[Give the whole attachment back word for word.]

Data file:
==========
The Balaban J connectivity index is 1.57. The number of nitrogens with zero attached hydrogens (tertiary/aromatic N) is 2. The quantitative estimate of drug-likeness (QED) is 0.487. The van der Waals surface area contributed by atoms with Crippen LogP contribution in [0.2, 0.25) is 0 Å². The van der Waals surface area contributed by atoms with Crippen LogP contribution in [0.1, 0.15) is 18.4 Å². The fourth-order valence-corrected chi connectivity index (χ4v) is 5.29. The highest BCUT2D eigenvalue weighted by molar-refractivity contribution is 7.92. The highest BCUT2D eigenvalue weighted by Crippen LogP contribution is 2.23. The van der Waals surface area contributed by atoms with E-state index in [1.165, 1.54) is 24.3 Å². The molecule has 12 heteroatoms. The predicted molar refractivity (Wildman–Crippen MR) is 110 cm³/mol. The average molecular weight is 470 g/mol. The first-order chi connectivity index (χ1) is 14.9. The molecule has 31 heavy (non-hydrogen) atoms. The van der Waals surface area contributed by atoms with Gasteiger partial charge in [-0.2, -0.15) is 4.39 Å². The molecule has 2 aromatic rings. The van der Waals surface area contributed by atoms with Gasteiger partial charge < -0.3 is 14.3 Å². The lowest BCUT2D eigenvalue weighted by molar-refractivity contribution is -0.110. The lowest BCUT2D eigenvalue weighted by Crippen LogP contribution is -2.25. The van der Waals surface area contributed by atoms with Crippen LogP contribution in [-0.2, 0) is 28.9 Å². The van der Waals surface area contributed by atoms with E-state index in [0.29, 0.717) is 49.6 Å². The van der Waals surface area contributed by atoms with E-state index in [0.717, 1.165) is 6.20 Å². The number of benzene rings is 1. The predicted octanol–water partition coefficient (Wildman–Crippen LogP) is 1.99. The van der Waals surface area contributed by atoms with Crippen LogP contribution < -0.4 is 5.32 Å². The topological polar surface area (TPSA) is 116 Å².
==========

The Balaban J connectivity index is 1.57. The number of nitrogens with zero attached hydrogens (tertiary/aromatic N) is 2. The quantitative estimate of drug-likeness (QED) is 0.487. The van der Waals surface area contributed by atoms with Crippen LogP contribution in [0.2, 0.25) is 0 Å². The van der Waals surface area contributed by atoms with Crippen LogP contribution in [0.1, 0.15) is 18.4 Å². The fourth-order valence-corrected chi connectivity index (χ4v) is 5.29. The highest BCUT2D eigenvalue weighted by molar-refractivity contribution is 7.92. The highest BCUT2D eigenvalue weighted by Crippen LogP contribution is 2.23. The van der Waals surface area contributed by atoms with E-state index in [1.165, 1.54) is 24.3 Å². The molecule has 12 heteroatoms. The predicted molar refractivity (Wildman–Crippen MR) is 110 cm³/mol. The average molecular weight is 470 g/mol. The first-order chi connectivity index (χ1) is 14.9. The molecule has 31 heavy (non-hydrogen) atoms. The van der Waals surface area contributed by atoms with Gasteiger partial charge in [-0.2, -0.15) is 4.39 Å². The molecule has 2 aromatic rings. The van der Waals surface area contributed by atoms with Gasteiger partial charge < -0.3 is 14.3 Å². The lowest BCUT2D eigenvalue weighted by molar-refractivity contribution is -0.110. The lowest BCUT2D eigenvalue weighted by Crippen LogP contribution is -2.25. The van der Waals surface area contributed by atoms with Crippen LogP contribution in [-0.2, 0) is 28.9 Å². The van der Waals surface area contributed by atoms with E-state index in [0.29, 0.717) is 49.6 Å². The van der Waals surface area contributed by atoms with E-state index in [0.717, 1.165) is 6.20 Å². The number of benzene rings is 1. The predicted octanol–water partition coefficient (Wildman–Crippen LogP) is 1.99. The van der Waals surface area contributed by atoms with Crippen LogP contribution < -0.4 is 5.32 Å². The topological polar surface area (TPSA) is 116 Å².